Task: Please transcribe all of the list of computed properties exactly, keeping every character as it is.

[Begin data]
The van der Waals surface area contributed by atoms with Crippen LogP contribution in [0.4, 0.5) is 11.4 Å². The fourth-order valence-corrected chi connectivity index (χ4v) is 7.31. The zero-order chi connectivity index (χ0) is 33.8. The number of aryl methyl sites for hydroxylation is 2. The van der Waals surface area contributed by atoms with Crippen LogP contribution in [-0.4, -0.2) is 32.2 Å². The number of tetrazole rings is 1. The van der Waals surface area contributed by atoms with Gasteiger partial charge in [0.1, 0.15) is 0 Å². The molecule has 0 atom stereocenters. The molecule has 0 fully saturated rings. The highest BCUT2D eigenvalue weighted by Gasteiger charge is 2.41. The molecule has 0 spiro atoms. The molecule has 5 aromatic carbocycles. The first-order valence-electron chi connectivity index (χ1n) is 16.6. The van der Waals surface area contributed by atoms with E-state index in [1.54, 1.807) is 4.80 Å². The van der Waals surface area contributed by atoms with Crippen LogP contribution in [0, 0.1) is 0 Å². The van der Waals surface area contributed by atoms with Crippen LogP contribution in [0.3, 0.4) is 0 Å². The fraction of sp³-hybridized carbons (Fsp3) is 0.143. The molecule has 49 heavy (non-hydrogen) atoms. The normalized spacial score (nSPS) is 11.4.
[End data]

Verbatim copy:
The van der Waals surface area contributed by atoms with Crippen LogP contribution in [0.4, 0.5) is 11.4 Å². The fourth-order valence-corrected chi connectivity index (χ4v) is 7.31. The zero-order chi connectivity index (χ0) is 33.8. The number of aryl methyl sites for hydroxylation is 2. The van der Waals surface area contributed by atoms with Crippen LogP contribution in [-0.4, -0.2) is 32.2 Å². The number of tetrazole rings is 1. The van der Waals surface area contributed by atoms with Gasteiger partial charge in [0.1, 0.15) is 0 Å². The molecule has 0 atom stereocenters. The molecule has 0 fully saturated rings. The highest BCUT2D eigenvalue weighted by Gasteiger charge is 2.41. The molecule has 0 spiro atoms. The molecule has 5 aromatic carbocycles. The first-order valence-electron chi connectivity index (χ1n) is 16.6. The van der Waals surface area contributed by atoms with E-state index in [1.54, 1.807) is 4.80 Å². The van der Waals surface area contributed by atoms with Crippen LogP contribution in [0, 0.1) is 0 Å². The van der Waals surface area contributed by atoms with Crippen LogP contribution in [0.3, 0.4) is 0 Å². The fraction of sp³-hybridized carbons (Fsp3) is 0.143. The molecule has 49 heavy (non-hydrogen) atoms. The normalized spacial score (nSPS) is 11.4.